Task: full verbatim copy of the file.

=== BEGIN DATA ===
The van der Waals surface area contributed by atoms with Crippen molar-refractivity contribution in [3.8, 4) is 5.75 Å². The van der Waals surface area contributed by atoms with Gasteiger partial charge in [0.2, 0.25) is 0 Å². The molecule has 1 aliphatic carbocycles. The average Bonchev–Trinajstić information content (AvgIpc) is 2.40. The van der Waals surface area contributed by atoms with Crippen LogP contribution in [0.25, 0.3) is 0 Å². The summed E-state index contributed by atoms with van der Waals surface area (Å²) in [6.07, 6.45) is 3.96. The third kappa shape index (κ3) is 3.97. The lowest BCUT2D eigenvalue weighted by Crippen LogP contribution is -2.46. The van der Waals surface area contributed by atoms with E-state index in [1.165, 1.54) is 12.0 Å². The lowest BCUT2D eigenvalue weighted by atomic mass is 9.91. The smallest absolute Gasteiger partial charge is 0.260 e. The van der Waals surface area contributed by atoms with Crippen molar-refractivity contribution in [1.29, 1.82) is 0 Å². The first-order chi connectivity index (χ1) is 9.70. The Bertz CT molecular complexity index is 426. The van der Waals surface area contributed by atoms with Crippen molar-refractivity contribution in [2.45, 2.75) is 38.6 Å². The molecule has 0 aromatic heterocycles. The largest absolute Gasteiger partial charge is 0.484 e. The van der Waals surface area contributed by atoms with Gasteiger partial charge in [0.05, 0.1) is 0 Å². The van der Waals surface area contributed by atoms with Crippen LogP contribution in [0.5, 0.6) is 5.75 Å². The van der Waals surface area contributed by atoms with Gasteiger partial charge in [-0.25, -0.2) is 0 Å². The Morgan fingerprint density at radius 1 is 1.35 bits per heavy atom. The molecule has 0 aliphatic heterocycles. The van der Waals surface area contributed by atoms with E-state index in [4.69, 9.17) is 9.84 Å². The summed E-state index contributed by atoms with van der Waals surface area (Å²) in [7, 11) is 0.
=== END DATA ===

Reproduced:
The van der Waals surface area contributed by atoms with Crippen molar-refractivity contribution in [3.8, 4) is 5.75 Å². The van der Waals surface area contributed by atoms with Gasteiger partial charge in [0.2, 0.25) is 0 Å². The molecule has 1 aliphatic carbocycles. The average Bonchev–Trinajstić information content (AvgIpc) is 2.40. The van der Waals surface area contributed by atoms with Crippen LogP contribution in [0.25, 0.3) is 0 Å². The summed E-state index contributed by atoms with van der Waals surface area (Å²) in [6.07, 6.45) is 3.96. The third kappa shape index (κ3) is 3.97. The lowest BCUT2D eigenvalue weighted by Crippen LogP contribution is -2.46. The van der Waals surface area contributed by atoms with E-state index in [1.165, 1.54) is 12.0 Å². The lowest BCUT2D eigenvalue weighted by atomic mass is 9.91. The smallest absolute Gasteiger partial charge is 0.260 e. The van der Waals surface area contributed by atoms with Crippen molar-refractivity contribution in [1.29, 1.82) is 0 Å². The first-order chi connectivity index (χ1) is 9.70. The Bertz CT molecular complexity index is 426. The van der Waals surface area contributed by atoms with Crippen molar-refractivity contribution in [2.45, 2.75) is 38.6 Å². The molecule has 0 aromatic heterocycles. The largest absolute Gasteiger partial charge is 0.484 e. The van der Waals surface area contributed by atoms with Gasteiger partial charge in [0.05, 0.1) is 0 Å². The van der Waals surface area contributed by atoms with Crippen LogP contribution in [0.5, 0.6) is 5.75 Å². The van der Waals surface area contributed by atoms with Gasteiger partial charge in [-0.25, -0.2) is 0 Å². The Morgan fingerprint density at radius 1 is 1.35 bits per heavy atom. The molecule has 0 aliphatic heterocycles. The van der Waals surface area contributed by atoms with E-state index in [4.69, 9.17) is 9.84 Å². The summed E-state index contributed by atoms with van der Waals surface area (Å²) in [7, 11) is 0.